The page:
Development of finite strain in the convecting lower mantle and its implications for seismic anisotropy

Allen K. McNamara, Peter E. van Keken, Shun Ichiro Karato

Research output: Contribution to journalArticlepeer-review

53 Scopus citations


Seismological observations have revealed patches of seismic anisotropy in regions related to mantle upwelling and paleosubduction within an otherwise isotropic lower mantle. A combination of numerical modeling and mineral physics is used to constrain the source of anisotropy in these regions in an effort to better understand lower mantle dynamics and mineral physics. Specifically, it is investigated whether lattice-preferred orientation (LPO) can explain the anisotropy observed in regions of paleosubduction. Since LPO is caused by dislocation creep and is destroyed by diffusion creep, we can develop deformation mechanism maps to determine which regions allow for the development of a mineral fabric. Strain is then calculated in these regions and is related to mineral physics experiments combined with high-pressure elastic constants of lower mantle minerals in order to assess the predicted seismic anisotropy. Uncertainties in rheological parameters such as the transition stress between dislocation creep and diffusion creep necessitate a full evaluation of the parameter range. The effect of variations in transition stress, activations parameters, and strength of slabs on fabric development is investigated. It is shown that LPO is a likely candidate for the cause of lowermost mantle anisotropy in regions of paleosubduction.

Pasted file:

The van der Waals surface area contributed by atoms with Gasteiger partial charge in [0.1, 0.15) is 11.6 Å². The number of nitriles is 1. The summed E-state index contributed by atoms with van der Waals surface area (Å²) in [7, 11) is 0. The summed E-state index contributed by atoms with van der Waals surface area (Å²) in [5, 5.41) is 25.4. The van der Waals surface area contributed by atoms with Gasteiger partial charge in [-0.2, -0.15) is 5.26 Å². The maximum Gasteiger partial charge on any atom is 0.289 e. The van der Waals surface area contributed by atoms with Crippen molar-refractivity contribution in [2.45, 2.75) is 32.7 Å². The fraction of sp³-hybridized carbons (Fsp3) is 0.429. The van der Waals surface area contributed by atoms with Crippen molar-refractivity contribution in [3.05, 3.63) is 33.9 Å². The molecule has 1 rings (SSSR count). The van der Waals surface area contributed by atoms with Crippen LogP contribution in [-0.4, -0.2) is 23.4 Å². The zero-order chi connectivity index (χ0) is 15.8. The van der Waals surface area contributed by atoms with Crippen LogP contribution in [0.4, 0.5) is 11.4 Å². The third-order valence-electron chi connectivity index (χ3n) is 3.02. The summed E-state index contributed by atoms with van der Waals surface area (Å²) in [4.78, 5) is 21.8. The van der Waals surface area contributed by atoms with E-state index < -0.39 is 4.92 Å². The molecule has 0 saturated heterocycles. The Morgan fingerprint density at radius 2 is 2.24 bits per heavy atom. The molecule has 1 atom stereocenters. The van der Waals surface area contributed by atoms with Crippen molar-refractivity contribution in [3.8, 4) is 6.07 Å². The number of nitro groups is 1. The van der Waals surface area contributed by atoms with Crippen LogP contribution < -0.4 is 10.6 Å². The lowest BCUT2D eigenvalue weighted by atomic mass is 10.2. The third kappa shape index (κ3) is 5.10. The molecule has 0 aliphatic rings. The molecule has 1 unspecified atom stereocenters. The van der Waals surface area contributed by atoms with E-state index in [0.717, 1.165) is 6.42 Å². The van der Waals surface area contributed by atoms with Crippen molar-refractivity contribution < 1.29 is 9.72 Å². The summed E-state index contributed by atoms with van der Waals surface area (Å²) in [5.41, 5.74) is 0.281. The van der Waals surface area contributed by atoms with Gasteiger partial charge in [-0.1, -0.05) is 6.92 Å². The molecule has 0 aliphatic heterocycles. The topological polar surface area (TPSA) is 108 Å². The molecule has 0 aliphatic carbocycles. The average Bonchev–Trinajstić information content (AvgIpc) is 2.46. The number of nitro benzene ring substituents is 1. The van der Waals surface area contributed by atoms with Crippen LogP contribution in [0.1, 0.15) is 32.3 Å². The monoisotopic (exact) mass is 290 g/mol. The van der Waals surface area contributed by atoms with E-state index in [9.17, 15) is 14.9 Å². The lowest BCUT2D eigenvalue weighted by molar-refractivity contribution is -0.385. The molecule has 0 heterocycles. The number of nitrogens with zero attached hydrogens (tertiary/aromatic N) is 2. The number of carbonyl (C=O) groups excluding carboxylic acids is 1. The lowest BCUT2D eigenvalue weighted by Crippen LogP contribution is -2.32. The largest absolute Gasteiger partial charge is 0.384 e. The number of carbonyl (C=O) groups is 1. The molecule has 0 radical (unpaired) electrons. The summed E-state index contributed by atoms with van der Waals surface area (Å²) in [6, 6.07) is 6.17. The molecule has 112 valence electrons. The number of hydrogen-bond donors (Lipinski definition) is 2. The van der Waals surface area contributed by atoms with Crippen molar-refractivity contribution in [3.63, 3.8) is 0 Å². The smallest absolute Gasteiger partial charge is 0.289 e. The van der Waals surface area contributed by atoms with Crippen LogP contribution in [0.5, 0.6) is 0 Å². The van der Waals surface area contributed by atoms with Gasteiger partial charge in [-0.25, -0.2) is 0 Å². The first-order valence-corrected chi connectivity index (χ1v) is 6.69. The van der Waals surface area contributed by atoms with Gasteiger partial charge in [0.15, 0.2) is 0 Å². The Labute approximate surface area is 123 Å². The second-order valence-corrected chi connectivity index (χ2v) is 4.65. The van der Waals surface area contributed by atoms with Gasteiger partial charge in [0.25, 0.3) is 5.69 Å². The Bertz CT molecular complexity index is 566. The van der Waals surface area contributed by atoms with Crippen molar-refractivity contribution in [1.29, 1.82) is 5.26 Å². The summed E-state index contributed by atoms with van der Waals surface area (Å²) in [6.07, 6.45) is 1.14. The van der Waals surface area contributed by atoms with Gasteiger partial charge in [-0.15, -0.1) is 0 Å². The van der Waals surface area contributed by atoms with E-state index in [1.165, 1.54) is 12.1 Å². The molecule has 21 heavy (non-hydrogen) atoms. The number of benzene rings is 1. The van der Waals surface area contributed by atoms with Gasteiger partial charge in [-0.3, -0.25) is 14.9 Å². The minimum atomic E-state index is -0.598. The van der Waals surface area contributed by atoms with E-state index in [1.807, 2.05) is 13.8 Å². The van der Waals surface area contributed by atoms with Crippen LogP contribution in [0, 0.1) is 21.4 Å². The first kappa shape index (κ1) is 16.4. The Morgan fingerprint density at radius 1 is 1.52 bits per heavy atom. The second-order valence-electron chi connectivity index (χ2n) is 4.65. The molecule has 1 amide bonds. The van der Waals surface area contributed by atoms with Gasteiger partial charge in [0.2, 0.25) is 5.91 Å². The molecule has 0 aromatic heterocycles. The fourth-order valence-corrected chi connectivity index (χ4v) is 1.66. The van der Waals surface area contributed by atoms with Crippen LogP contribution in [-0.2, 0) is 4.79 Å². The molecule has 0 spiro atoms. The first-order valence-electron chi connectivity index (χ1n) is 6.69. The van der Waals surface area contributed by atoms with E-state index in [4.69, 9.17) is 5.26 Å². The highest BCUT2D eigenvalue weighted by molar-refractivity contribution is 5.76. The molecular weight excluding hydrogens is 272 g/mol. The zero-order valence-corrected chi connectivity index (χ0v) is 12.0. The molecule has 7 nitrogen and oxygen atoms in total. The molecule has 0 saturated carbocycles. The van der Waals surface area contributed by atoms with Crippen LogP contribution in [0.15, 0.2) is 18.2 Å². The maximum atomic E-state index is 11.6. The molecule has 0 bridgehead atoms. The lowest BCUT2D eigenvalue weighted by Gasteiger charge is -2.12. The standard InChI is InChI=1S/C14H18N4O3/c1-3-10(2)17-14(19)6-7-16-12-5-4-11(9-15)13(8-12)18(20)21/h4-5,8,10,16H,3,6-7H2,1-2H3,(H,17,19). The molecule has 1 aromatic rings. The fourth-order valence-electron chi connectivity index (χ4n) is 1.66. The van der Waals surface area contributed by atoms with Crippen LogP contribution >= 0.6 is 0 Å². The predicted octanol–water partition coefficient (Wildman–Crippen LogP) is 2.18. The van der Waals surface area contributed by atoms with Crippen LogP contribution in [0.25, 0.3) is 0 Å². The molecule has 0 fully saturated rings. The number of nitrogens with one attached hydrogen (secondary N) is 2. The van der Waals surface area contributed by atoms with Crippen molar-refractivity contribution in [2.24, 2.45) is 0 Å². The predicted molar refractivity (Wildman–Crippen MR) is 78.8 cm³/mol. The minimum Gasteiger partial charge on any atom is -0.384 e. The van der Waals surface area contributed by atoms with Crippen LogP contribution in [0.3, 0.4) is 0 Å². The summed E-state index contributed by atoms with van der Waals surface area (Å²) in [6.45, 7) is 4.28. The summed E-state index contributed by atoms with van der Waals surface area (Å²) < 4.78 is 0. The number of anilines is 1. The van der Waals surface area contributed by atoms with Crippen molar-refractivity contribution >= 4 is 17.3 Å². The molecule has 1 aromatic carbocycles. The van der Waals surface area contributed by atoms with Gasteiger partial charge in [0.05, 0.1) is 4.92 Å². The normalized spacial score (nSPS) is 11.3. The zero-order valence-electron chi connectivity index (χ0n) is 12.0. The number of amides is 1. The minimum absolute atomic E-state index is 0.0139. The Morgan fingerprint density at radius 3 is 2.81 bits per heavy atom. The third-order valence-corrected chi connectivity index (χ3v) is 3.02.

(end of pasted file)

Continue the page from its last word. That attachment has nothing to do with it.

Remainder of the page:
Original languageEnglish (US)
Pages (from-to)ETG 3-1 - 3-14
JournalJournal of Geophysical Research: Solid Earth
Issue number5
StatePublished - May 10 2003


  • Anisotropy
  • Dislocation
  • Mantle convection
  • Seismic
  • Strain

ASJC Scopus subject areas

  • Geophysics
  • Geochemistry and Petrology
  • Earth and Planetary Sciences (miscellaneous)
  • Space and Planetary Science


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